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Randomized controlled trial of a collaborative care intervention to manage cancer-related symptoms: lessons learned.

journal contribution
posted on 2011-06-01, 00:00 authored by Jennifer Steel, David A. Geller, Allan Tsung, J. Wallis Marsh, Mary Amanda Dew, Michael Spring, Jonathan Grady, Sonja Likumahuwa, Andrea Dunlavy, Michael Youssef, Michael Antoni, Lisa H. Butterfield, Richard Schulz, Richard Day, Vicki HelgesonVicki Helgeson, Kevin H Kim

BACKGROUND: Collaborative care interventions to treat depression have begun to be tested in settings outside of primary care. However, few studies have expanded the collaborative care model to other settings and targeted comorbid physical symptoms of depression.

PURPOSE: The aims of this report were to: (1) describe the design and methods of a trial testing the efficacy of a stepped collaborative care intervention designed to manage cancer-related symptoms and improve overall quality of life in patients diagnosed with hepatobiliary carcinoma; and (2) share the lessons learned during the design, implementation, and evaluation of the trial.

METHODS: The trial was a phase III randomized controlled trial testing the efficacy of a stepped collaborative care intervention to reduce depression, pain, and fatigue in patients diagnosed with advanced cancer. The intervention was compared to an enhanced usual care arm. The primary outcomes included the Center for Epidemiological Studies-Depression scale, Brief Pain Inventory, and Functional Assessment of Cancer Therapy (FACT)-Fatigue, and the FACT-Hepatobiliary. Sociodemographic and disease-specific characteristics were recorded from the medical record; Natural Killer cells and cytokines that are associated with these symptoms and with disease progression were assayed from serum.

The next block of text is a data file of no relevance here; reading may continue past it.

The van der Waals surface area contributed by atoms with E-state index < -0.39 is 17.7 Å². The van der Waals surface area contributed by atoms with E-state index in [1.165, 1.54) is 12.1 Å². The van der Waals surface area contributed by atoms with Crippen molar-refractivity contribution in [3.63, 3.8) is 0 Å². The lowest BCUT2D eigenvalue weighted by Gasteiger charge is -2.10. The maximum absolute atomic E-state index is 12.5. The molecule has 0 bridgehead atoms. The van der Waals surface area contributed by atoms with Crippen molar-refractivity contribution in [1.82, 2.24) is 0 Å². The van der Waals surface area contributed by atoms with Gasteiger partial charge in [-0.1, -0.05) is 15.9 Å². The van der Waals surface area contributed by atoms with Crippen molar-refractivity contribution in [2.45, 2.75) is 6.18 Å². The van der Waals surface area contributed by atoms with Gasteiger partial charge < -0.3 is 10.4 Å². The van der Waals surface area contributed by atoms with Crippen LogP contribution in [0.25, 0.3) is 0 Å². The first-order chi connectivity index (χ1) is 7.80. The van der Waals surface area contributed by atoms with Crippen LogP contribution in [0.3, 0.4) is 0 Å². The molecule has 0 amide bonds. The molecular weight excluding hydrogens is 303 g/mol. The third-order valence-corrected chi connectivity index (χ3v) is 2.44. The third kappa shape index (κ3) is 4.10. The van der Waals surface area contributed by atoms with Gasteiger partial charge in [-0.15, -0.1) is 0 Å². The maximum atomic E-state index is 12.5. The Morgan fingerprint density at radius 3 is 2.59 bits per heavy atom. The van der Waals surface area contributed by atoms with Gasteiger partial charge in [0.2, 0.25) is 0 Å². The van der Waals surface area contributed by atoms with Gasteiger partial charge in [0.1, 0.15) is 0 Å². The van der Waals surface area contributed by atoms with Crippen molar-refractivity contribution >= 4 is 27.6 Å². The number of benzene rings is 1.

RESULTS:   and  Discussion The issues addressed include: (1) development of collaborative care in the context of oncology (e.g., timing of the intervention, tailoring of the intervention, ethical issues regarding randomization of patients, and changes in medical treatment over the course of the study); (2) use of a website by chronically ill populations (e.g., design and access to the website, development of the website and intervention, ethical issues associated with website development, website usage, and unanticipated costs associated with website development); (3) evaluation of the efficacy of intervention (e.g., patient preferences, proxy raters, changes in medical treatment, and inclusion of biomarkers as endpoints); and (4) analyses and interpretation of the intervention (e.g., confounding factors, dose and active ingredients, and risks and benefits of collaborative care interventions in chronically ill patients).

LIMITATIONS: The limitations to the study, although not fully realized at this time as the trial is ongoing, include: (1) heterogeneity of the diagnoses and treatments of participants; and (2) inclusion of caregivers as proxy raters but not as participants in the intervention.

CONCLUSIONS: Collaborative care interventions to manage multiple symptoms in a tertiary cancer center are feasible. However, researchers designing and implementing interventions that are web-based, target multiple symptoms, and for oncology patients may benefit from previous experiences.